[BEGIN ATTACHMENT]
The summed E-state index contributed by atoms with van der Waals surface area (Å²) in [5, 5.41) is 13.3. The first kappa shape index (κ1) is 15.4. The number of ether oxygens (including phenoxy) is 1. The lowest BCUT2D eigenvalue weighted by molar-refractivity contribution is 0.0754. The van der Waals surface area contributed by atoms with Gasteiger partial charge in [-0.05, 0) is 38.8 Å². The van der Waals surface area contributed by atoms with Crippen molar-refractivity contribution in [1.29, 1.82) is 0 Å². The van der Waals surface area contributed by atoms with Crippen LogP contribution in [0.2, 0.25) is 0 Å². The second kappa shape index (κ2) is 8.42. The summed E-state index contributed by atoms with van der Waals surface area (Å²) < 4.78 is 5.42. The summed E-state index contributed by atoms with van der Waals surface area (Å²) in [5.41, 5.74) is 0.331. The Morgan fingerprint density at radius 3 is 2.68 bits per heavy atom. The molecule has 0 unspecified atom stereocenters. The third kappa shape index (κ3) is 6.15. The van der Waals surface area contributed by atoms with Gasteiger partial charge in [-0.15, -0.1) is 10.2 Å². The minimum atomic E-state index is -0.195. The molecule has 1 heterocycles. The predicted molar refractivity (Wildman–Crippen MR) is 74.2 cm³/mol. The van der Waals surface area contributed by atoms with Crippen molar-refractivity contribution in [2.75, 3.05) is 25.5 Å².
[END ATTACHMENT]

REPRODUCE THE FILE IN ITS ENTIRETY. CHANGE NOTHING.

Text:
The summed E-state index contributed by atoms with van der Waals surface area (Å²) in [5, 5.41) is 13.3. The first kappa shape index (κ1) is 15.4. The number of ether oxygens (including phenoxy) is 1. The lowest BCUT2D eigenvalue weighted by molar-refractivity contribution is 0.0754. The van der Waals surface area contributed by atoms with Gasteiger partial charge in [-0.05, 0) is 38.8 Å². The van der Waals surface area contributed by atoms with Crippen molar-refractivity contribution in [1.29, 1.82) is 0 Å². The van der Waals surface area contributed by atoms with Crippen LogP contribution in [0.2, 0.25) is 0 Å². The second kappa shape index (κ2) is 8.42. The summed E-state index contributed by atoms with van der Waals surface area (Å²) < 4.78 is 5.42. The summed E-state index contributed by atoms with van der Waals surface area (Å²) in [5.41, 5.74) is 0.331. The Morgan fingerprint density at radius 3 is 2.68 bits per heavy atom. The molecule has 0 unspecified atom stereocenters. The third kappa shape index (κ3) is 6.15. The van der Waals surface area contributed by atoms with Gasteiger partial charge in [-0.15, -0.1) is 10.2 Å². The minimum atomic E-state index is -0.195. The molecule has 1 heterocycles. The predicted molar refractivity (Wildman–Crippen MR) is 74.2 cm³/mol. The van der Waals surface area contributed by atoms with Crippen molar-refractivity contribution in [2.75, 3.05) is 25.5 Å².